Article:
Base rate of performance invalidity among non-clinical undergraduate research participants

Graham M Silk-Eglit, Jessica H Stenclik, Brandon E Gavett, Jason W Adams, Julie K Lynch, Robert J Mccaffrey

Research output: Contribution to journalArticlepeer-review

24 Citations (Scopus)


Neuropsychological research frequently uses non-clinical undergraduate participants to evaluate neuropsychological tests. However, a recent study by An and colleagues (2012, Archives of Clinical Neuropsychology, 27, 849-857) called into question that the extent to which the interpretation of these participants' performance on neuropsychological tests is valid. This study found that in a sample of 36 participants, 55.6% exhibited performance invalidity at an initial session and 30.8% exhibited performance invalidity at a follow-up session. The current study attempted to replicate these findings in a larger, more representative sample using a more rigorous methodology. Archival data from 133 non-clinical undergraduate research participants were analyzed. Participants were classified as performance invalid if they failed any one PVT. In the current sample, only 2.26% of participants exhibited performance invalidity. Thus, concerns regarding insufficient effort and performance invalidity when using undergraduate research participants appear to be overstated.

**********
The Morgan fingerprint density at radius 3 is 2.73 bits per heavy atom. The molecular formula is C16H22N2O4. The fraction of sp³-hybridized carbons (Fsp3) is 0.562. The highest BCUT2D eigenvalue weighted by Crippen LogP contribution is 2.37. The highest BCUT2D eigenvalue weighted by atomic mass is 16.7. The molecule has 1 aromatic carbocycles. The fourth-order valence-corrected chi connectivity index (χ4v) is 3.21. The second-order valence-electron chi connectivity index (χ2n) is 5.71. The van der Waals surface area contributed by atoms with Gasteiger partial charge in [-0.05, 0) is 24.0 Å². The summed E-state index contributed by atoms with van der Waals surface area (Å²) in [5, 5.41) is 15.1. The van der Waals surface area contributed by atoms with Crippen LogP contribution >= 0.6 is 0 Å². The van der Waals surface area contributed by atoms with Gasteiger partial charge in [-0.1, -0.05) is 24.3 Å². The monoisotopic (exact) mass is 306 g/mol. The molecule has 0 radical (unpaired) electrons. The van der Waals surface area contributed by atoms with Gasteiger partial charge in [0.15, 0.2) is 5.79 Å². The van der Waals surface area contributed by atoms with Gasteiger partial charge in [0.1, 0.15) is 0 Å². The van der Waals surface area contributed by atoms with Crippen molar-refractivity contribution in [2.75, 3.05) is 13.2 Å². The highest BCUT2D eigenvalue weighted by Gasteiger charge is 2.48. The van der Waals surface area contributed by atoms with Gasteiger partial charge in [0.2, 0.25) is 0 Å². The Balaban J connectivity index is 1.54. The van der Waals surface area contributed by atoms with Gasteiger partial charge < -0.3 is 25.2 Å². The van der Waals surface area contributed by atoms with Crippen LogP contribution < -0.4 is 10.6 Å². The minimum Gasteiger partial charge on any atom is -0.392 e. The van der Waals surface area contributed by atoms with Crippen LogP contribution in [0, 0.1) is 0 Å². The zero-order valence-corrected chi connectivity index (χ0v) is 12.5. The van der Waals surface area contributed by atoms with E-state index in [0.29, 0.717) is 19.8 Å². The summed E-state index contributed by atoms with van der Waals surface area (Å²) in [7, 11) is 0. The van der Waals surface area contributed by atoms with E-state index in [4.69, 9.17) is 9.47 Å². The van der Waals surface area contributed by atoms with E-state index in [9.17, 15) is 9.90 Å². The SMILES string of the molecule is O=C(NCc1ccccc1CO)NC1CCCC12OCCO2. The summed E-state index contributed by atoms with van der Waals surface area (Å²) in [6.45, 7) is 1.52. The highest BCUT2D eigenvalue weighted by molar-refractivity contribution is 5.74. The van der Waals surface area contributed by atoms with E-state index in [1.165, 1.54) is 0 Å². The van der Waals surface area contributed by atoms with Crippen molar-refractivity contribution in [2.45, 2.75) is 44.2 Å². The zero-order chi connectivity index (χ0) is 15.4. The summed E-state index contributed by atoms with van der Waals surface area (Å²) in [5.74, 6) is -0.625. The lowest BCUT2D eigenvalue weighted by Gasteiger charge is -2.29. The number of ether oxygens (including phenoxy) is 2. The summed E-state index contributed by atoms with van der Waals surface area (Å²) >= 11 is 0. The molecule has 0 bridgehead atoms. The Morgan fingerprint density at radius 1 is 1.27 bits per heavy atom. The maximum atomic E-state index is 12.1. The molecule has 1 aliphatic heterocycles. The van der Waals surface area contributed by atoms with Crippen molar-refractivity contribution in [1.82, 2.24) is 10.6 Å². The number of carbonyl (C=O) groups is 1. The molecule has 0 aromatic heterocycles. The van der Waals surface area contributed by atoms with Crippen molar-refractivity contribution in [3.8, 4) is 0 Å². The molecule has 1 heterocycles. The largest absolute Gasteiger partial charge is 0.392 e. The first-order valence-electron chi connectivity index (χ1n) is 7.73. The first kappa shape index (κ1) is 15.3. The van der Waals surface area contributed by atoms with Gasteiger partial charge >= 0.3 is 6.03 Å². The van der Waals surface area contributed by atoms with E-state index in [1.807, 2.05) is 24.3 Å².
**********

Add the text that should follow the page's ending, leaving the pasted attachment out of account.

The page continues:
Original languageEnglish
Pages (from-to)415-21
Number of pages7
JournalArchives of Clinical Neuropsychology
Issue number5
Publication statusPublished - Aug 2014
Externally publishedYes


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